• RE: Much more to say on the gun registry

    the long gun registry was a complete failure and a waste of the tax payers money.
    the justice system in this country is a total embassment.the courts place very little value on victims of crime. instead, its what can do for the accused.make sure his rights aren"t violated and on it goes. nothing about the victim or the families of the victims. what about their rights.
    don't blame gun crimes on law abiding gun owners.most gun crimes are committed by criminals and outlaw gangs.take away the guns from law abiding
    gun owners, the criminals will be the ones with guns
    and gun crimes will continue.criminals don't give a dam about laws. get tough on people who use guns to
    commit crime and leave lawful gun owners alone their
    not the ones causing the problem.
  • RE: Much more to say on the gun registry

    The long gun registry cost billions of dollars and made Canadians no safer. The police are always in favor of increased powers and means of surveillance.

    That is all there really is to say.
  • Useless Laws

    I am a gun owner. I use my firearms for sports and recreation. As a distant second place, I am aware that I have my firearms for self protection. Particularly in rural areas police response time can be measured in hours, at best minutes, when it is seconds that count. I currently only have long guns but will soon be obtaining restricted firearms (handguns)

    As a gun owner the registry was a minor annoyance that I was prepared to put up with. As a taxpayer it was a major waste of money and effort. It did nothing measurable to lower the crime rate or the illegal use of firearms. It was a 'feel good' measure cynically imposed by the liberal government of the day as a knee-jerk reaction to an isolated tragic occurrance - the shooting at l'Ecole Polytechnique.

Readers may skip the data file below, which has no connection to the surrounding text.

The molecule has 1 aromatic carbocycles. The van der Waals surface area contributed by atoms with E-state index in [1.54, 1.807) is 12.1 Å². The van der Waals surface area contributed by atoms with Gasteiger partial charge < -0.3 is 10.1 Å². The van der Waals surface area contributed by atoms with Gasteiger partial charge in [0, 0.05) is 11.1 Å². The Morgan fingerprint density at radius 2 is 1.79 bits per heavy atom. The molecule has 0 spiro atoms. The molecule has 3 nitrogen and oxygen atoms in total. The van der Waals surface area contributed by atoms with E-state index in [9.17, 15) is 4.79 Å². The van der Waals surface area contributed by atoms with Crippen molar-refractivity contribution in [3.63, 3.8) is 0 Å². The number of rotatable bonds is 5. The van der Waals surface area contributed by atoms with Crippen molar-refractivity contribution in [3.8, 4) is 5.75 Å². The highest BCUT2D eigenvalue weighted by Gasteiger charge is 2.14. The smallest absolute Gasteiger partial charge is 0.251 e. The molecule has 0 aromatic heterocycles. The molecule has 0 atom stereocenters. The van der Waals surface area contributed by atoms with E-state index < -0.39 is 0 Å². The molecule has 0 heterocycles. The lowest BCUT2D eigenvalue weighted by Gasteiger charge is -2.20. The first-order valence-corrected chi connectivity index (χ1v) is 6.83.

Focus on the real reasons behind the shooting and correct them. Don't blame the tool used by a maniac.
  • Where are your facts from

    From where do you get your statistical data when you state that "most Canadians are not interested in owning a gun?" I bet that the actual numbers of Canadian private gun ownership would probably surprize you.
  • RE: Much more to say on the gun registry

    Jim Pook
    You say "this is highly cynical effort that is contrary to the rule of law..."

    While I am not a lawyer, I fail to see how selling and buying long-guns is illegal now that C19 is the law of the land.

    C19 rids us of the need to record the sale or purchase of long-guns in the old, now non-existent long-gun registry. We may now freely buy and sell long-guns amongst ourselves lawfully.

    While Quebec has won in court, it has not yet gone the full distance to the Supreme Court, which it most certainly will.

    Also, throw in the fact that there has been an amnesty in place for many years, the data is as useless as last years racing form.

    Now is the time to quit playing games and follow the will of parliament - just like we did in 1995 when the Liberals brought in this horrible legislation.
  • Sure, say more, but be honest.

    Dean Speir
    O, so NOW you advocate "hearing these arguments" and taking "time … to focus on fine-tuning the implementation of the legislation?" Where were your and similar voices when the Liberal Party was ramming through their gun control initiatives in the wake of the hysteria following the École Polytechnique murders in 1989? Why do you not acknowledge the utter uselessness of the registration portion of Bill C-68? You don't know much about guns, don't like them, and don't want anyone to have them in the myopic belief that everyone will be safer. Time to be honest, Ms. Nigam.
  • RE: Much more to say on the gun registry

    The sad thing is, if Barbra Schlifer had been armed like many American women, she would probably be alive today and there would be no Barbra Schlifer Commemorative Clinic. I don't believe that Canadian women are too stupid to handle a self defense firearm or even a can of mace, but that seems to be the thinking of the victim disarmament groups that without victims, their funding would surely dry up..So it's NOT about safety for women, it's about money, and it always will be.